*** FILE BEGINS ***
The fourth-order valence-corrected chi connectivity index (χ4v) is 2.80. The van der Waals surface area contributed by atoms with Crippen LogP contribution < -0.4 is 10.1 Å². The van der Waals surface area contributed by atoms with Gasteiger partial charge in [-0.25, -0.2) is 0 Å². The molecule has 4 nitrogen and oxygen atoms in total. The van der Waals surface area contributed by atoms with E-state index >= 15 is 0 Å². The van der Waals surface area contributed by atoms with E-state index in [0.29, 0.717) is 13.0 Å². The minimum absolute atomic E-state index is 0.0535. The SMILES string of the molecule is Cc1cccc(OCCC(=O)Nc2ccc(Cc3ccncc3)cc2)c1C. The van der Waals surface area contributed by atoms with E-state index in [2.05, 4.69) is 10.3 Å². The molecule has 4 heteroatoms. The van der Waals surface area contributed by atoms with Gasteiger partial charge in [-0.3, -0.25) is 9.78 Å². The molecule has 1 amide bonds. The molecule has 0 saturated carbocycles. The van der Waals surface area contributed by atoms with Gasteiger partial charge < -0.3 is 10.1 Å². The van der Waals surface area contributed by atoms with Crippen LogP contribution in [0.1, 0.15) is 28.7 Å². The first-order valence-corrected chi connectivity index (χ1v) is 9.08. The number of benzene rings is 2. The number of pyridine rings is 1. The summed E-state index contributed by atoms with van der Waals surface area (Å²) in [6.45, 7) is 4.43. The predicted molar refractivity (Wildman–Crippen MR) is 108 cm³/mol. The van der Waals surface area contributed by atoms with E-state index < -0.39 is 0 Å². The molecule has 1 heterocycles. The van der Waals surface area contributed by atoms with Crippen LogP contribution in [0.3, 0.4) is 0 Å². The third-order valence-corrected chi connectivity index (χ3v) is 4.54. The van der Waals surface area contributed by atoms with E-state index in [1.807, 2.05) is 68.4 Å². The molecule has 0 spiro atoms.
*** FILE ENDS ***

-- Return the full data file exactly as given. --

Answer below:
The fourth-order valence-corrected chi connectivity index (χ4v) is 2.80. The van der Waals surface area contributed by atoms with Crippen LogP contribution < -0.4 is 10.1 Å². The van der Waals surface area contributed by atoms with Gasteiger partial charge in [-0.25, -0.2) is 0 Å². The molecule has 4 nitrogen and oxygen atoms in total. The van der Waals surface area contributed by atoms with E-state index >= 15 is 0 Å². The van der Waals surface area contributed by atoms with E-state index in [0.29, 0.717) is 13.0 Å². The minimum absolute atomic E-state index is 0.0535. The SMILES string of the molecule is Cc1cccc(OCCC(=O)Nc2ccc(Cc3ccncc3)cc2)c1C. The van der Waals surface area contributed by atoms with E-state index in [2.05, 4.69) is 10.3 Å². The molecule has 4 heteroatoms. The van der Waals surface area contributed by atoms with Gasteiger partial charge in [-0.3, -0.25) is 9.78 Å². The molecule has 1 amide bonds. The molecule has 0 saturated carbocycles. The van der Waals surface area contributed by atoms with Gasteiger partial charge < -0.3 is 10.1 Å². The van der Waals surface area contributed by atoms with Crippen LogP contribution in [0.1, 0.15) is 28.7 Å². The first-order valence-corrected chi connectivity index (χ1v) is 9.08. The number of benzene rings is 2. The number of pyridine rings is 1. The summed E-state index contributed by atoms with van der Waals surface area (Å²) in [6.45, 7) is 4.43. The predicted molar refractivity (Wildman–Crippen MR) is 108 cm³/mol. The van der Waals surface area contributed by atoms with E-state index < -0.39 is 0 Å². The molecule has 1 heterocycles. The van der Waals surface area contributed by atoms with Crippen LogP contribution in [0.3, 0.4) is 0 Å². The third-order valence-corrected chi connectivity index (χ3v) is 4.54. The van der Waals surface area contributed by atoms with E-state index in [1.807, 2.05) is 68.4 Å². The molecule has 0 spiro atoms.